Presented the various issues that have been discussed on the mailing list. (See slides)
    Issue 1: PAA Discovery
    PAA discovery can be easily handled and no changes are needed to the current protocol spec.

    Jyunghoon Jee: If PaC can be preconfigured with the PAA's prefix, then you could possibly use anycast to discover the PAA? Does this make sense? If it knows the network prefix in advance, it could use the anycast mechanism.
    Alper: Agrees that it makes sense to do such a discovery.

    Issue 2: IP Addressing
    No changes to the base spec expected to address this problem.

    Issue 3: EP Location
    PAA must know the location of the EP.

    Raj: Do you have a problenm when there are multiple EPs as a result of moving the PAA higher up in the network?
    Alper: This can be done using the current PAA-EP solution. Hence it is not a limiting factor.
    Raj: Is it possible that different filters be pushed to different EPs? The PAA will have to know the EPs.
    Alper: The EPs are preconfigured and yes it is possible that different EPs receive different filters.

    Subir: The EP and PAA cannot be colocated in the scenario?
    Alper: The PAA and EP cannot be colocated when you have the multi-hop scenario. Because the EP has to be on the same subnet.

    Issue 4: NAT traversal
    Decision on mailing list was to get rid of the integrity checks associated with the IP address.
    2 Issues: Port number and IP address integrity check. Two possibilities to address this problem. We can try to make PANA NAT friendly. If there are major challenges to doing this, we can go with Option 2 which simply says that PANA has a limitation of being used in the presence of NATs.

    Subir: Can the NAT be colocated with the EP/AR?
    Alper: Yes.
    Subir: Do all the same arguments that you made apply?
    Alper: Yes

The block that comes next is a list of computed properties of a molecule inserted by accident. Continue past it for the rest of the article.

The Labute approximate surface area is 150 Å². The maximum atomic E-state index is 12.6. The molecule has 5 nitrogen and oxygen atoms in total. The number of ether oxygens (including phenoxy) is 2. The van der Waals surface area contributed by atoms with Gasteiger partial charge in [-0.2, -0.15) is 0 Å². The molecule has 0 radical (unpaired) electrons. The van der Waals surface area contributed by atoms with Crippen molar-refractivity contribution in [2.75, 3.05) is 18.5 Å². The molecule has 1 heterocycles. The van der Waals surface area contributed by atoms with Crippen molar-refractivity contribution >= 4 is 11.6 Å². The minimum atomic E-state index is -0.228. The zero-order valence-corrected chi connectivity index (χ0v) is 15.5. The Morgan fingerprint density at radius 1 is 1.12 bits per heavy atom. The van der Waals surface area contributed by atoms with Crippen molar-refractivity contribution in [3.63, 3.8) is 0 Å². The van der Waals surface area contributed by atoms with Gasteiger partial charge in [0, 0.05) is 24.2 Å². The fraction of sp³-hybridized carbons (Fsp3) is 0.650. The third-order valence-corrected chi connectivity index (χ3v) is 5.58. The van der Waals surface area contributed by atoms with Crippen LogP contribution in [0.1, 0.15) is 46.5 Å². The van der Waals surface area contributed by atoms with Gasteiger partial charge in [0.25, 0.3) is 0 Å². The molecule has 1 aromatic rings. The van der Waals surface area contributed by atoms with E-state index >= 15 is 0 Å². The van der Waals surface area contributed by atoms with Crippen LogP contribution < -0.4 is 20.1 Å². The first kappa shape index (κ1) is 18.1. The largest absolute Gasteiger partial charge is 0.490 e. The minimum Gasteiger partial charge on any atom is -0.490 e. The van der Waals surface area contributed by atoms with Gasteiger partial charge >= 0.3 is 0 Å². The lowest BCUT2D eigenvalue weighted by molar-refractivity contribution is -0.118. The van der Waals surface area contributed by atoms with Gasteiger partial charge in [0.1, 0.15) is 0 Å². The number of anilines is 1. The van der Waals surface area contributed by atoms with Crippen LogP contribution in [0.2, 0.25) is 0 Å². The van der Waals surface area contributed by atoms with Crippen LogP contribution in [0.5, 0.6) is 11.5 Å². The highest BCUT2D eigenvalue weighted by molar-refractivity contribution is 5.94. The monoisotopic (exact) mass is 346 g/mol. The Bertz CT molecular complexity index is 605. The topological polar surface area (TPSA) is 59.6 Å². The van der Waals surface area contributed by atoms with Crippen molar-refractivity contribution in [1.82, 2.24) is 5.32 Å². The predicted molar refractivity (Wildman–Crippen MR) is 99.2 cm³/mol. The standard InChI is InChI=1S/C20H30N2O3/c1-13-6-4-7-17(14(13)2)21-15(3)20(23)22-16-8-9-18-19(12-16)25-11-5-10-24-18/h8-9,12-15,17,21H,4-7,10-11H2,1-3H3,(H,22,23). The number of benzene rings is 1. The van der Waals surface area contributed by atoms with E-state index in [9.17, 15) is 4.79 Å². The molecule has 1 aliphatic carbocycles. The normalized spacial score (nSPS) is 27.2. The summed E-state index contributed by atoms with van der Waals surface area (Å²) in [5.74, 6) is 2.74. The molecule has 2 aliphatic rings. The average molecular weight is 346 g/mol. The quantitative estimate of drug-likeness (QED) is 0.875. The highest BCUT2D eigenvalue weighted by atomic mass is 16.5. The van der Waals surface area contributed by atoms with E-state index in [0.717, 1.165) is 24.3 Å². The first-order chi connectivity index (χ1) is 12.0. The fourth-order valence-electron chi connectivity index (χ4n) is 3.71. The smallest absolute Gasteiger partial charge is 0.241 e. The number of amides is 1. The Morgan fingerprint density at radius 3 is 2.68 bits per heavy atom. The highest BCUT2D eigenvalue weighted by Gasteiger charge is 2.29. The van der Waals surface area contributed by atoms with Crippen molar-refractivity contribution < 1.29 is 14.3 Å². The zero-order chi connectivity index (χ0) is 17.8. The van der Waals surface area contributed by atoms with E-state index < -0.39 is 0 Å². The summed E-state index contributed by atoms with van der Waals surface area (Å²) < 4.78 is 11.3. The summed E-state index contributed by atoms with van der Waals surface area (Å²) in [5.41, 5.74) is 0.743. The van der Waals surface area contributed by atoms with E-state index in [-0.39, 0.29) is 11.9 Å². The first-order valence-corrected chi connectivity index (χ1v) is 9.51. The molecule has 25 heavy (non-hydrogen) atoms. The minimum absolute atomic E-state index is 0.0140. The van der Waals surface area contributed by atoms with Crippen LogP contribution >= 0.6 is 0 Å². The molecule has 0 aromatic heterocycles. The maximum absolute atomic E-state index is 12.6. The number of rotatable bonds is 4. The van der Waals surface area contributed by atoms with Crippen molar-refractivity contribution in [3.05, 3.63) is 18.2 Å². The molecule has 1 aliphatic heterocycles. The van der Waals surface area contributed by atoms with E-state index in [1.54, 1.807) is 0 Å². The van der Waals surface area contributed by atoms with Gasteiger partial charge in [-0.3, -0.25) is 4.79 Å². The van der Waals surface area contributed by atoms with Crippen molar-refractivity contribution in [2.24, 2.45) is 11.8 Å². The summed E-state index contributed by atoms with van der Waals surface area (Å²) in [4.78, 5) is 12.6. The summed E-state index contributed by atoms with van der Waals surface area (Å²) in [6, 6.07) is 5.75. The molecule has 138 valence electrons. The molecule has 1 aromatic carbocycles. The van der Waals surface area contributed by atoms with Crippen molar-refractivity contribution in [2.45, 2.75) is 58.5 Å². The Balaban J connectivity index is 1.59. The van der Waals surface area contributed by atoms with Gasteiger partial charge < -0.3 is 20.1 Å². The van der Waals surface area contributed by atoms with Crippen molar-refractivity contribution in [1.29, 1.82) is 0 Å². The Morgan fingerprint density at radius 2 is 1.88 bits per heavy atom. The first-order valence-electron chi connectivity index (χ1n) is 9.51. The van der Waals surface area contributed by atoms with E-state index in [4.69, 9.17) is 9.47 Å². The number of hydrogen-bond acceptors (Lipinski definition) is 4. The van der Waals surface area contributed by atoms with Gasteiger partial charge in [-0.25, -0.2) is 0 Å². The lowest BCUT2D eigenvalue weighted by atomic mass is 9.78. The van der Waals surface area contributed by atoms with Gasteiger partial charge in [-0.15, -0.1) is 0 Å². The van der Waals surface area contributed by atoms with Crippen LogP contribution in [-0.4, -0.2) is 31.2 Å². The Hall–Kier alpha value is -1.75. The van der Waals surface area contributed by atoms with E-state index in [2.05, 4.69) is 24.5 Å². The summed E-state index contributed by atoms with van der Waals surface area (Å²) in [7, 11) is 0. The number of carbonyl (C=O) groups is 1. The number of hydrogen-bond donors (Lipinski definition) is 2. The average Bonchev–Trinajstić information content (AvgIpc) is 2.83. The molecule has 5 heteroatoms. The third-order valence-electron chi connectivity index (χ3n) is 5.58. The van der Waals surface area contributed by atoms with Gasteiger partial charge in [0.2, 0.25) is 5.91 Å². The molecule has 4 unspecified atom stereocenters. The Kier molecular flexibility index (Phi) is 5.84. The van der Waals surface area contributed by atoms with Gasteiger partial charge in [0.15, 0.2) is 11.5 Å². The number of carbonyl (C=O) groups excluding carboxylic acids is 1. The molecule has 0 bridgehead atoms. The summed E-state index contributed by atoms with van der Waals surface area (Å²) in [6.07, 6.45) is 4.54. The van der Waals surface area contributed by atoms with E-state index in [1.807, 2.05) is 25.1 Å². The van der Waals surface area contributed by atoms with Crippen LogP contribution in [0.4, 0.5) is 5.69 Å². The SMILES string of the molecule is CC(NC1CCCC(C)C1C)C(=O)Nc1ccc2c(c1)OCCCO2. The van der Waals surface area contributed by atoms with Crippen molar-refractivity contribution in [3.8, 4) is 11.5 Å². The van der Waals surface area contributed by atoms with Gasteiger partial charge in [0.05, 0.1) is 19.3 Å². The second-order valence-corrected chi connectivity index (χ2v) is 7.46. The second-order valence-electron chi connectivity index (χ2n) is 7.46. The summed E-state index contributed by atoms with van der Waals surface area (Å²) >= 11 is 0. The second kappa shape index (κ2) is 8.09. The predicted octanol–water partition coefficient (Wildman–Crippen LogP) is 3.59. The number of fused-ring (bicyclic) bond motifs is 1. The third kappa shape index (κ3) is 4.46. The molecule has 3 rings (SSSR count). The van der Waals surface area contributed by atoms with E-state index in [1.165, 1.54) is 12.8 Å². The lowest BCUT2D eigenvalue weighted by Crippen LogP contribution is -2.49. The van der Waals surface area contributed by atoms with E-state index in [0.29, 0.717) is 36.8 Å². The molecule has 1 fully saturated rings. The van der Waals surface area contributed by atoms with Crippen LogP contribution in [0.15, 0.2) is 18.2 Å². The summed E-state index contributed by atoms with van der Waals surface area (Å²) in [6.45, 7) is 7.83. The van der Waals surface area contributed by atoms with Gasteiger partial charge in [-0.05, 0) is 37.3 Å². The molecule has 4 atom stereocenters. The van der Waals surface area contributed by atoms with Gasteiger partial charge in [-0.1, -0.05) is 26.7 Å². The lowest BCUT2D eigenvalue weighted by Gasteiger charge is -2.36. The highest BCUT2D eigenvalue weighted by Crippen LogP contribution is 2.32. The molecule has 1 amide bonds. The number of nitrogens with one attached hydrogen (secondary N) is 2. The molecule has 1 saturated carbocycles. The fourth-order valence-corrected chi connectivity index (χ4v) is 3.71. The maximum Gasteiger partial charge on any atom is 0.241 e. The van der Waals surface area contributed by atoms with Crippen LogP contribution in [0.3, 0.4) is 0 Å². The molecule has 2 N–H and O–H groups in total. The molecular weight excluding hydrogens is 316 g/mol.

Yoshi: Agrees that it makes sense to remove the integrity check verification.

    James Kempf: If you move the PAA from the subnet, what is the difference between the PAA and AAA? The PAA is a functional architectural element.
    Alper: Agrees with James'comment.

    Alper: So the next step as a result of this discussion is that we will update the charter to remove the 1 hop limitation, fix the protocol spec and move on. Any objections to this?


    3. PANA PAA-EP Protocol: SNMP usage

    I-D: draft-ietf-pana-snmp-03.txt
    Yoshihiro Ohba presenting on behalf of Yacine.

    - Received feedback from MIB doctor.
    - Security section: Added several things based on review by the MIB doctor
    - Added PaC presence notification. Identified two ways: Reliable and unreliable.
    - Next steps
    1. Link layer protection - Better that it be described in a separate document since link layers have their own specific solutions.

    Alper: Is there a generic way to define encapsulation? Understand that there is a need for separate documents based on link layer.
    Yoshi: If we only have MAC address and generic identifier, then it is possible, but not sure if all link layers will be able to use such.
    Alper: What else do we need to push from PAA to EP? We would not define the format of the MAC address but a new TLV?
    Yoshi: We can consider.

    2. Current set of MIB objects is defined. If any additional objects are needed, please comment. Maybe one more rev of the ID is needed before WG LC.


    4. Context transfer for PANA
    I-D: draft-bournelle-pana-ctp-02.txt

    Julien Bournelle presenting:

    - Scope of presentation
    Problem statement: When PaC moves from one network to another and as a result changes PAAs, there is a need to transfer context from the previous PAA.

    - Example of use of CxTP between PAAs
    Explained the scenario and operation of CxTP in this scenario

    - Use of AAA in the context transfer process.

    Modified some aspects of CxTP as defined in this solution for PANA.

    Is there interest in making this a PANA WG item?